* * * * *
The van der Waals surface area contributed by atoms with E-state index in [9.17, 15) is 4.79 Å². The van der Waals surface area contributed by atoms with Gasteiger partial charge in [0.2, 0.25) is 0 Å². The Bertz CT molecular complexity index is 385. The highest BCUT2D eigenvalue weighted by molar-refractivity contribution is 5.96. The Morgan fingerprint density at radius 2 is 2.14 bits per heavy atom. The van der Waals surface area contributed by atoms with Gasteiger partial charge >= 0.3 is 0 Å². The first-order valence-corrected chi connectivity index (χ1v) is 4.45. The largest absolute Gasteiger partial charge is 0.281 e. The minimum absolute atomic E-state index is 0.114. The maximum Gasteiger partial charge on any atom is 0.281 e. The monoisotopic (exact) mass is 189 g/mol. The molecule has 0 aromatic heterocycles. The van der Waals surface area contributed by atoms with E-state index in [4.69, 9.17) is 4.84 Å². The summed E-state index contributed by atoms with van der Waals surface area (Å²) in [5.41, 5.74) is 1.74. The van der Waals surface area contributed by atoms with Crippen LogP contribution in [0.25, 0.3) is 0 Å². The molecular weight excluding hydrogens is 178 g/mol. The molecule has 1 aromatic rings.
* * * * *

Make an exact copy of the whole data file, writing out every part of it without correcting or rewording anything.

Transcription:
The van der Waals surface area contributed by atoms with E-state index in [9.17, 15) is 4.79 Å². The van der Waals surface area contributed by atoms with Gasteiger partial charge in [0.2, 0.25) is 0 Å². The Bertz CT molecular complexity index is 385. The highest BCUT2D eigenvalue weighted by molar-refractivity contribution is 5.96. The Morgan fingerprint density at radius 2 is 2.14 bits per heavy atom. The van der Waals surface area contributed by atoms with Gasteiger partial charge >= 0.3 is 0 Å². The first-order valence-corrected chi connectivity index (χ1v) is 4.45. The largest absolute Gasteiger partial charge is 0.281 e. The minimum absolute atomic E-state index is 0.114. The maximum Gasteiger partial charge on any atom is 0.281 e. The monoisotopic (exact) mass is 189 g/mol. The molecule has 0 aromatic heterocycles. The van der Waals surface area contributed by atoms with E-state index in [4.69, 9.17) is 4.84 Å². The summed E-state index contributed by atoms with van der Waals surface area (Å²) in [5.41, 5.74) is 1.74. The van der Waals surface area contributed by atoms with Crippen LogP contribution in [0.25, 0.3) is 0 Å². The molecular weight excluding hydrogens is 178 g/mol. The molecule has 1 aromatic rings.